How to Care for Container Shrubs


If your gardening space consists of a balcony or patio, don't give up on the idea of having a lush, green living space. Nearly any plant can successfully be planted in containers, including shrubs. Container gardening is especially useful if you live in a cold winter climate, because you can bring the shrub indoors for the winter. Although growing shrubs in containers isn't difficult, container shrubs will have slightly different needs than shrubs grown in the ground.

Step 1

Choose a sturdy container with a solid base that won't be easily tipped or blown over in strong winds. Terra cotta and clay containers are sturdy and attractive, but they are porous and the shrub will need to be watered more frequently, and may crack if allowed to freeze. Plastic containers are inexpensive and lightweight, but won't withstand strong wind or extremes in weather. Wood or stone containers will be heavy, but will withstand weather and won't tip easily. Be sure the container has a drainage hole in the bottom. A wheeled platform will be helpful for heavy containers.

Step 2

Soak the potting soil whenever the top of the soil feels dry, and allow the excess water to run through the drainage hole. Don't allow the soil to become bone dry. Remember that container shrubs will dry out quickly, so check the soil daily during hot, dry weather.

Step 3

Repot the shrub whenever it appears to be crowded in the pot, if growth slows or if you notice white roots on the top of the soil. Choose a container just one size larger, and fill it with commercial potting mix. Lay the existing container on its side and let gravity help you slide the shrub from the container. Never pull the shrub out of the container by its trunk. Loosen the roots slightly with your fingers, and trim any damaged or excessively long roots with clean scissors before planting the shrub in the new pot.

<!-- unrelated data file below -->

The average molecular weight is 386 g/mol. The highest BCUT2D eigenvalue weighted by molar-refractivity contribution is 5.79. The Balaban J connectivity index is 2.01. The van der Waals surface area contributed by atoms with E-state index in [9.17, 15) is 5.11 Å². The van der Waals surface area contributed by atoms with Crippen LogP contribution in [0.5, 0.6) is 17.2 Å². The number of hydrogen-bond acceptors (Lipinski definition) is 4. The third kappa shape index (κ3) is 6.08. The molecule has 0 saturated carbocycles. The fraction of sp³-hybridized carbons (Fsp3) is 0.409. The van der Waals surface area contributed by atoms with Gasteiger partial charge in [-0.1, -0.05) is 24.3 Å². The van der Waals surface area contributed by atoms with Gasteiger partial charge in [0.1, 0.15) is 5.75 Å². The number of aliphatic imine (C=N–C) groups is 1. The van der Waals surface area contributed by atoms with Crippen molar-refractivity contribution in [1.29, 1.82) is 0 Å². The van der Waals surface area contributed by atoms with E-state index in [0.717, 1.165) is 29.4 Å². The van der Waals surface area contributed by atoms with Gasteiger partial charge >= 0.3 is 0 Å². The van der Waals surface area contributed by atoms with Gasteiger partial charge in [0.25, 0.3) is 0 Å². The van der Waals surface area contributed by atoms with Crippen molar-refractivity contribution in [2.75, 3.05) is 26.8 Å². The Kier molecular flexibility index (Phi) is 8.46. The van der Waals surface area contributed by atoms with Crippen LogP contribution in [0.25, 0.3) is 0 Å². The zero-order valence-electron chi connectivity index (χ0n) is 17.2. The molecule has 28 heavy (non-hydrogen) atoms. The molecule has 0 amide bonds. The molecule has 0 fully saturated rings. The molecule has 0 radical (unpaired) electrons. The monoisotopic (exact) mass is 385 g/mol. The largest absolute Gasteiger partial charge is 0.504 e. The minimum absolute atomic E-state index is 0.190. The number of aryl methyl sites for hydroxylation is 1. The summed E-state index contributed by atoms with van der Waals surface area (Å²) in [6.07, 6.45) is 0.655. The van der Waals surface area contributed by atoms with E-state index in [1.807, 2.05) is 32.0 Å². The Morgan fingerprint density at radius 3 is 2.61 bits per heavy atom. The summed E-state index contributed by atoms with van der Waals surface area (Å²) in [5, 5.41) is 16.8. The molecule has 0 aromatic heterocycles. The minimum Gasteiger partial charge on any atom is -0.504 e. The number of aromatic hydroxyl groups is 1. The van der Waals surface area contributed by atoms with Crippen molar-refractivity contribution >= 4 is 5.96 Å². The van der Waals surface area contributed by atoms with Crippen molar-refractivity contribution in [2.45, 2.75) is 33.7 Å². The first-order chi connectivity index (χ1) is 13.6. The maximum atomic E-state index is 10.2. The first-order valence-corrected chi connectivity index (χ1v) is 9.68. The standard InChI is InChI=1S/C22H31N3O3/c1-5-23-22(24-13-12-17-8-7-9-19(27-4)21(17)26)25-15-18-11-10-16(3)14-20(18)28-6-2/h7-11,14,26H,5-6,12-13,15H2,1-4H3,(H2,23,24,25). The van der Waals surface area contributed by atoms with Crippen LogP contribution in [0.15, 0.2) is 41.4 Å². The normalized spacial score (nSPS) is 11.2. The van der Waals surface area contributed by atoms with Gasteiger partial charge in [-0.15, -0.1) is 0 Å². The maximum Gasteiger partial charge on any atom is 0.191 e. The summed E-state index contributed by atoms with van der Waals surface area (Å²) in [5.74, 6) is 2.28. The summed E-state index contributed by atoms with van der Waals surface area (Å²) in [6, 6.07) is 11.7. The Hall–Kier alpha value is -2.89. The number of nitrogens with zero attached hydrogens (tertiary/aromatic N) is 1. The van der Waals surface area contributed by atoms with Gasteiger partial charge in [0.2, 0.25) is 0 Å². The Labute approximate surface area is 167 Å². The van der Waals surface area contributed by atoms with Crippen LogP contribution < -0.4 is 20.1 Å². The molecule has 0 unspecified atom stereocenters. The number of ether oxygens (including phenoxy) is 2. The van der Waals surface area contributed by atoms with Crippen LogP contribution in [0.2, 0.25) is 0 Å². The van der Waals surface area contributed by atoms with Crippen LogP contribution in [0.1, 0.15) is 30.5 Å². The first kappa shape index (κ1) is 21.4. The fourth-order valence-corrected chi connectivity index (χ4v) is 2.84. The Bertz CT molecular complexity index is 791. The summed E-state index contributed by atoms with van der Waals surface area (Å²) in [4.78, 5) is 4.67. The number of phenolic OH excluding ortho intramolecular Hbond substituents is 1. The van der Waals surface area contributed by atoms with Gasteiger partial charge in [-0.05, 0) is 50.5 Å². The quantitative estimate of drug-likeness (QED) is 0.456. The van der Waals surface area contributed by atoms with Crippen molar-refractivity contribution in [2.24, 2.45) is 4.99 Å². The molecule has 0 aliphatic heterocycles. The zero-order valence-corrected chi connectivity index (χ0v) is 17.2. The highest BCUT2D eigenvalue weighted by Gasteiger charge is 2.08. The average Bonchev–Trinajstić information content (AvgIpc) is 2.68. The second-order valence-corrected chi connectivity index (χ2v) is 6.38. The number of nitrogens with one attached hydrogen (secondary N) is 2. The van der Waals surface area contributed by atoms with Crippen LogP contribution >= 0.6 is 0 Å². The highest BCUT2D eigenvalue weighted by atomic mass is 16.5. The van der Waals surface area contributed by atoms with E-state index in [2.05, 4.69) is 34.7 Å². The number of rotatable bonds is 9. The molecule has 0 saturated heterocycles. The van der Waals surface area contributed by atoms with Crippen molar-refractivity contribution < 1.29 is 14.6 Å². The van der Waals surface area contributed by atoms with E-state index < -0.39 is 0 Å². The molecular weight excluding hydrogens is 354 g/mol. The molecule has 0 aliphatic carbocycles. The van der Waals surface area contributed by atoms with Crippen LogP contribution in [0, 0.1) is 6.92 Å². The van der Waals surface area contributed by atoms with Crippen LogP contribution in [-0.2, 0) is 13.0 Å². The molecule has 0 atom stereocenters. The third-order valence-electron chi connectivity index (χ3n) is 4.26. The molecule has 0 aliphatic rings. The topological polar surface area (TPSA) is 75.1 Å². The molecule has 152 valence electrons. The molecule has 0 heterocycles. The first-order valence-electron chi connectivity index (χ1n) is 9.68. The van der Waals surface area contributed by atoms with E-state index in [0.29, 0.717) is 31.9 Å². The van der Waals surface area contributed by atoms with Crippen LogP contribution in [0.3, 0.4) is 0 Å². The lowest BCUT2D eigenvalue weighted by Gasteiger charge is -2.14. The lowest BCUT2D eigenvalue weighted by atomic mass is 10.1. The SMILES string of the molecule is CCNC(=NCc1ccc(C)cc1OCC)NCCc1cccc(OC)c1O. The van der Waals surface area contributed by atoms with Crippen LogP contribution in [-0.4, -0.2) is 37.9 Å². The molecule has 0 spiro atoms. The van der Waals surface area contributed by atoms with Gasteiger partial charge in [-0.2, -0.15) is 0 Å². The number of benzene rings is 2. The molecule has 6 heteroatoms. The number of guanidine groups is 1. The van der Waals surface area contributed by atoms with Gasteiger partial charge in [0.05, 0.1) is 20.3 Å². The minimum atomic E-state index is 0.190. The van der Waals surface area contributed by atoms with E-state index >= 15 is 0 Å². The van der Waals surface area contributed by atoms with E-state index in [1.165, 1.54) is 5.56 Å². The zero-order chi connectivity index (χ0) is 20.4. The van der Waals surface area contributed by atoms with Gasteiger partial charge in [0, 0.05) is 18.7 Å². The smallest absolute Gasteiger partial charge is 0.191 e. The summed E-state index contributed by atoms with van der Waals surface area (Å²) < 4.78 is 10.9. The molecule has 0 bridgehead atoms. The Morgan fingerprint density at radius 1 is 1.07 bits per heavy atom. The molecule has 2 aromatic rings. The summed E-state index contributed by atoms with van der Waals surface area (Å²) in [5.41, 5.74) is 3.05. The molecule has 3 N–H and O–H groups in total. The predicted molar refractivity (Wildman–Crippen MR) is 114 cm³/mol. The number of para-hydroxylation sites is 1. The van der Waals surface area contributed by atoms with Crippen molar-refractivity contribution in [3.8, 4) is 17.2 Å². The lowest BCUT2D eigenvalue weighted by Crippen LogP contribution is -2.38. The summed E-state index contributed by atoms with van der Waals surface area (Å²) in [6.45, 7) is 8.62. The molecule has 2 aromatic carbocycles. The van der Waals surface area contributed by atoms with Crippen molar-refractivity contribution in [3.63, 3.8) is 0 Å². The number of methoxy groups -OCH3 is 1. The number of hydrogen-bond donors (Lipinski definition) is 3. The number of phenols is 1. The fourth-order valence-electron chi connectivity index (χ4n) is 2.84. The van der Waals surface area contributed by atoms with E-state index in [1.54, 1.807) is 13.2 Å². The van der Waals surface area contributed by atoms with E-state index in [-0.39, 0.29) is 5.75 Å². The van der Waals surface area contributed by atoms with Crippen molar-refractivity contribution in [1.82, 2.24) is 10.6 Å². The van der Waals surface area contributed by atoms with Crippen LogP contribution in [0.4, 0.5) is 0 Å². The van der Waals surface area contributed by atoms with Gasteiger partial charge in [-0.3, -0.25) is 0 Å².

Step 4

Make sure your shrub is properly protected from winter weather. Some shrubs will need to be moved indoors. Others will do fine outdoors, but may need to be placed against a sheltered wall or under an overhang.

Step 5

Fertilize your shrub every spring. Although different shrubs have different needs, a good rule of thumb is to feed your shrub 2 to 3 tbsp. of slow-release granular fertilizer, sprinkled on the surface of the potting soil. If the container is one gallon or less, limit fertilizer to 1 tbsp.

Things You'll Need

  • Sturdy container with drainage hole
  • Wheeled platform (optional)
  • Larger container for repotting
  • Commercial potting mix
  • Scissors
  • Slow release granular fertilizer


  • Ohio State University Extension: Gardening in Containers
  • Brooklyn Botanic Gardens: Growing Shrubs in Containers
  • GardeningKnowHow: Potted Shrubs---Growing Shrubs in Containers
Keywords: growing shrubs in containers, container shrubs, container gardening

About this Author

M.H. Dyer is a long-time writer, editor and proofreader. She has been a contributor to the East-Oregonian Newspaper and See Jane Run magazine, and is author of a memoir, “The Tumbleweed Chronicles, a Sideways Look at Life." She holds an Master of Fine Arts from National University, San Diego.